Book: Finite and Infinite Games
It’s a small book with 101 paragraphs. This format works well, as you can read one paragraph and ponder about it.
We play many games in life, and the key lesson I will take away is how to recognise which kind is being played.
“A finite game is played for the purpose of winning, an infinite game for the purpose of continuing to play.”
Job titles, medals, and diplomas are all manifestations of a finite game. They exist as proof that someone won at some point and is still a winner. The players of a finite game use them as accessories while playing in the theatre that is life.
Paradoxically, finite games are played to be finished. When I was younger I would deliberately lose some turns of a game. The goal: make the game last longer. Was I an infinite player back then?
An infinite game has no set rules. Rules evolve to sustain the play.
“Every move an infinite player makes is towards the horizon. Every move made by a finite player is within a boundary.”
“Finite players play within boundaries; infinite players play with boundaries.”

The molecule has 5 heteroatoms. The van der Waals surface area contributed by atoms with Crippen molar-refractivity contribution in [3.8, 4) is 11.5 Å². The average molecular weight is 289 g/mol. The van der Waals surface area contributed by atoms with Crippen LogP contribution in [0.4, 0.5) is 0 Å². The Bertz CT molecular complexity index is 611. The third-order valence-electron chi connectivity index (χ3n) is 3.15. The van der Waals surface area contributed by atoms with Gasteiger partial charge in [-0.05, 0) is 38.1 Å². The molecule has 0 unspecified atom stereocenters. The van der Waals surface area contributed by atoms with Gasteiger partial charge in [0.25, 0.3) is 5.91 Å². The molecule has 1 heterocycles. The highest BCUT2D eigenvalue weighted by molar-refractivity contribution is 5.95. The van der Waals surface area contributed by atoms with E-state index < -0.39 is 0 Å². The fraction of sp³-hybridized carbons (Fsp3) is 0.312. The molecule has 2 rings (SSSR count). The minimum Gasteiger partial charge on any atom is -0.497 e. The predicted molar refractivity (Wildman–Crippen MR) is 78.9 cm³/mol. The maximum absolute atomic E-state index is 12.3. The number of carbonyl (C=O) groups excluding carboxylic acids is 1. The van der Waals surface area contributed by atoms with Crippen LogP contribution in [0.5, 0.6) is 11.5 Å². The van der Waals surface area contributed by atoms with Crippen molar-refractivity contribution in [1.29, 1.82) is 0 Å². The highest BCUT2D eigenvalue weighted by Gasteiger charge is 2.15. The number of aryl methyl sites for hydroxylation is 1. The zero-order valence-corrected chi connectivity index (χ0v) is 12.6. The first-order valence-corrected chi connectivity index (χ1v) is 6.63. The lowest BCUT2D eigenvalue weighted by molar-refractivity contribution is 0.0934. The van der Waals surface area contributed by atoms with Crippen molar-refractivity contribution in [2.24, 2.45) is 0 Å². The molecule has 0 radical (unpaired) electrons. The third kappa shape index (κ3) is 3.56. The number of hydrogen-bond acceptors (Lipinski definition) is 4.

A finite game is bounded. An infinite game goes towards an ever-growing horizon of possibilities.
Some of my favourite chapters were the ones on sexuality and religion. The monogamous lifestyle and all the courtship involved is part of a finite game: owning the other partner. Religion uses myths and bounded rules to limit the gameplay.
“To look at is to look for. It is to bring the limitations with us.”
On the contrary, in the arts, new art movements move current limitations and invite new possibilities. New art movements bring new ways of seeing and questioning.
Language and storytelling is a tool of infinite or finite games. The way we communicate shows what game we are participating in. Do religious leaders or dictators leave the door open for discourse?
“The contradiction of finite speech is that it must end by being heard. The paradox of infinite speech is that it continues only because it is a way of listening.”
“Though we are free to be natural we are not free by nature; we are free by culture, by history.”
We play many games in our lives and being able to differentiate them is a superpower. What games do you play at home or in your work? It is good to pause and deconstruct our limitations or the ones you indirectly impose.
Always pick infinite games because they are beneficial to the greater good.
“There is but one infinite game.”
“To be prepared against surprise is to be trained. To be prepared for surprise is to be educated.”
“If the silence of nature is the possibility of language, language is the possibility of history.”